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** It should be noted the ''VideoGame/SkiesOfArcadia'' not only had an item to reduce random encounters (called the White Map), but also a "Black Map" that ''increased'' them as well. One wonders why...\n*** The Black Map had a special ability that prevented any enemies in battle from running away. Needless to say, this was essential if you wanted to fight Loopers. Other then that though....\n** However, it's somewhat averted later, once you get a special upgrade for your CoolShip you can fly above or below the clouds, thus ''completely'' eliminating random encounters.
7th Aug '16 1:29:41 PM erforce
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* The ''VideoGame/WingCommander'' series played with this now and then, particularly in ''Wing Commander Privateer'', and in the {{F|ullMotionVideo}}MV-based games.

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* The ''VideoGame/WingCommander'' series played with this now and then, particularly in ''Wing Commander Privateer'', ''VideoGame/WingCommanderPrivateer'', and in the {{F|ullMotionVideo}}MV-based games.
31st Jul '16 11:57:10 AM eroock
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-->--'''''Webcomic/TheOrderOfTheStick'''''

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-->--'''''Webcomic/TheOrderOfTheStick'''''
-->-- '''''Webcomic/TheOrderOfTheStick'''''
3rd Jul '16 2:11:38 PM Malady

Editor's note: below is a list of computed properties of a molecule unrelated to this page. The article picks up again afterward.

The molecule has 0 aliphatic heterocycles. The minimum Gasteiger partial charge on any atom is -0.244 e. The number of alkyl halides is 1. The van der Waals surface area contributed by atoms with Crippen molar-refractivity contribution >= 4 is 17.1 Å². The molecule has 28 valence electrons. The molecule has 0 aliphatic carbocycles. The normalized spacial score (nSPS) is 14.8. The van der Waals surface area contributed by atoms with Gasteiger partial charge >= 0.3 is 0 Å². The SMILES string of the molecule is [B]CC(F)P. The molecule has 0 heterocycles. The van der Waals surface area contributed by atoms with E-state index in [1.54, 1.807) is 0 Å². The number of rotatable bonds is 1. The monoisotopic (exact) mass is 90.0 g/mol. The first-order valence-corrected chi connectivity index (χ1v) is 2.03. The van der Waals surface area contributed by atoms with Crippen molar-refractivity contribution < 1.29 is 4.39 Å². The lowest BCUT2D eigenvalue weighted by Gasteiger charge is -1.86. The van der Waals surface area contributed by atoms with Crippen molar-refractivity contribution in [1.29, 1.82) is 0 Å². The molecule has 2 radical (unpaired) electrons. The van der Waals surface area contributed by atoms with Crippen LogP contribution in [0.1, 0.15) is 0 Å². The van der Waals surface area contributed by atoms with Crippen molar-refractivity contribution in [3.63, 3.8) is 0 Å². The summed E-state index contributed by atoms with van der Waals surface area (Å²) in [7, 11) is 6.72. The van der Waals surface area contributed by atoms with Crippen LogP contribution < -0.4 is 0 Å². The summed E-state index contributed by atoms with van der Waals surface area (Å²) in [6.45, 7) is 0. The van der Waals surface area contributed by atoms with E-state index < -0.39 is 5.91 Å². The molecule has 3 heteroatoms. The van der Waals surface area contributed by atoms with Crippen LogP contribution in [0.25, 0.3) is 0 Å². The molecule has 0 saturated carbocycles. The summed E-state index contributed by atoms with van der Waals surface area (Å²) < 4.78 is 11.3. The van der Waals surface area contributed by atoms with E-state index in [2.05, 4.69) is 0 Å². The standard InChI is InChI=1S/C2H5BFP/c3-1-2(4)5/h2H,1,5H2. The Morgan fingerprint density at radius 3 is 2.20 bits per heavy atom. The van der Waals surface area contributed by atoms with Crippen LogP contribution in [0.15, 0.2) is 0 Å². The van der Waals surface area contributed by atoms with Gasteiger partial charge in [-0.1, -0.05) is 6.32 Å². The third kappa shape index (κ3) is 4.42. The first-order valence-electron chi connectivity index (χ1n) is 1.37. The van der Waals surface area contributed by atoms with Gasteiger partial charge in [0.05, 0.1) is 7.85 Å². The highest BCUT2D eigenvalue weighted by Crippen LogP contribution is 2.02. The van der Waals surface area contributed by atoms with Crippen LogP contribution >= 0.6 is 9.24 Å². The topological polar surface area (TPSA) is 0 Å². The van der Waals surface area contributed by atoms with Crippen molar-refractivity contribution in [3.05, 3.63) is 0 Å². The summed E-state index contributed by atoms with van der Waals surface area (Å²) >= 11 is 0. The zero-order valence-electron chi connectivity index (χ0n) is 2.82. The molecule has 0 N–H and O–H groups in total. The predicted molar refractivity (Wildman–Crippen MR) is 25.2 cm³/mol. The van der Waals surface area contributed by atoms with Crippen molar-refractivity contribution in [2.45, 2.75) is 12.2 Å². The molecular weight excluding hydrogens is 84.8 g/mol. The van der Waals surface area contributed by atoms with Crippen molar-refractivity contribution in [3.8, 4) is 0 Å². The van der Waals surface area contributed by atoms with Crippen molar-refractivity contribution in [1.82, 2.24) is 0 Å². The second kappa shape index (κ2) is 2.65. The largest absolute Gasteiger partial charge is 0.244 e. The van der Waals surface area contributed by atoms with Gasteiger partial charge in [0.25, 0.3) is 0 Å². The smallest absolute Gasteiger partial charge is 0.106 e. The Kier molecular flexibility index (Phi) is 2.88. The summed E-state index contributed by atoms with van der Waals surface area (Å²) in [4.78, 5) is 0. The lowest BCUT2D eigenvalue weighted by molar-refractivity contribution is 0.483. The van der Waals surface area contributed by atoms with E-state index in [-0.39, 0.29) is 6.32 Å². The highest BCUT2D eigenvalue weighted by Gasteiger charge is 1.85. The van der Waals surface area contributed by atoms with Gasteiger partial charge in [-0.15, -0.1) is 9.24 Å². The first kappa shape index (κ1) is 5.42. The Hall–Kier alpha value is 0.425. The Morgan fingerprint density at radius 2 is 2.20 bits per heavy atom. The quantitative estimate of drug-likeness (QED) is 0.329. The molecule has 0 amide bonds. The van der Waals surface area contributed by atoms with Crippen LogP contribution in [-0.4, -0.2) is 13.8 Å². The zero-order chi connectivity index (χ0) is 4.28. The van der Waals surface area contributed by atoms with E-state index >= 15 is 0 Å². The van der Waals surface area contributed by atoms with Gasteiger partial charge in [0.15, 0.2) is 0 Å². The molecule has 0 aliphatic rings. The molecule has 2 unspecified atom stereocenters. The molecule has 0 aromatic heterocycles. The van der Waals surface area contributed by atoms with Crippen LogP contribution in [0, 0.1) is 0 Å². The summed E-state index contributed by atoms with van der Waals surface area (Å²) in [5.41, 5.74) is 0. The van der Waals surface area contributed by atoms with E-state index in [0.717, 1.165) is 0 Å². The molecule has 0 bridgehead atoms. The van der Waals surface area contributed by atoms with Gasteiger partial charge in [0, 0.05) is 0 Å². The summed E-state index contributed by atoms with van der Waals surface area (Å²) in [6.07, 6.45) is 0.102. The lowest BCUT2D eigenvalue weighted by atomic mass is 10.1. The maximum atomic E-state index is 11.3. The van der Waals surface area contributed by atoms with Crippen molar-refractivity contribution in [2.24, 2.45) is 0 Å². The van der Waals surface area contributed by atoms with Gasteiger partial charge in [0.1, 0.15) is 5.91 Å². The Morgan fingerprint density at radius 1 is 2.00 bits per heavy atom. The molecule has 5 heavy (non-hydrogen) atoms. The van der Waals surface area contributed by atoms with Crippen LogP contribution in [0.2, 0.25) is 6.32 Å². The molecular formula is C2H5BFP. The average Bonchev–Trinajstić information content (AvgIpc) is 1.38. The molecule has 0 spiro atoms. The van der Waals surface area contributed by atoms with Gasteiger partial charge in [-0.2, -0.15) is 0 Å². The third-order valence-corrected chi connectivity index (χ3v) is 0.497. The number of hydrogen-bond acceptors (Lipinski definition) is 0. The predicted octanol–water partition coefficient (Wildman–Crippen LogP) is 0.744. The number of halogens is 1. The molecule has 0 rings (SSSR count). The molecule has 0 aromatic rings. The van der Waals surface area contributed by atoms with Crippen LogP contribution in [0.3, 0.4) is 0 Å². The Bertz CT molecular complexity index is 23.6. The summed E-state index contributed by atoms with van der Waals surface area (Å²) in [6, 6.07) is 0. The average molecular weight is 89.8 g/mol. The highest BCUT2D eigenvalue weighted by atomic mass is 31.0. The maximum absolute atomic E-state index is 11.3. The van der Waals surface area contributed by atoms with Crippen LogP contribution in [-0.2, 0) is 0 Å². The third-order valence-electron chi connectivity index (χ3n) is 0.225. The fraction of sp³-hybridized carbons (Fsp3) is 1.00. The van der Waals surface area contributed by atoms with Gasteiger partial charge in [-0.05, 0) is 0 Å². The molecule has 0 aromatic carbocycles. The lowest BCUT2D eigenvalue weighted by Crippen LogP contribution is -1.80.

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Subtrope of RandomEvent. Contrast PreExistingEncounters, a specific aversion where enemies can be seen (and avoided) on the field, and FairyBattle, a variation where the random encounter isn't hostile but actually helps the player along. See also EncounterBait and EncounterRepellant for the mechanics of adjusting the rate of encounters, as well as EscapeBattleTechnique, for the mechanics of avoiding them once they've started. Compare BigLippedAlligatorMoment, where as that trope is about a single random occurrence that goes unmentioned, this trope covers repeating events that are rarely, if ever, mentioned by the story. Has a pinch of ButThouMust, because players trying to EnjoyTheStorySkipTheGame can find this infuriating.

to:

Subtrope of RandomEvent. Contrast PreExistingEncounters, PreexistingEncounters, a specific aversion where enemies can be seen (and avoided) on the field, and FairyBattle, a variation where the random encounter isn't hostile but actually helps the player along. See also EncounterBait and EncounterRepellant for the mechanics of adjusting the rate of encounters, as well as EscapeBattleTechnique, for the mechanics of avoiding them once they've started. Compare BigLippedAlligatorMoment, where as that trope is about a single random occurrence that goes unmentioned, this trope covers repeating events that are rarely, if ever, mentioned by the story. Has a pinch of ButThouMust, because players trying to EnjoyTheStorySkipTheGame can find this infuriating.
This list shows the last 10 events of 64. Show all.
http://tvtropes.org/pmwiki/article_history.php?article=Main.RandomEncounters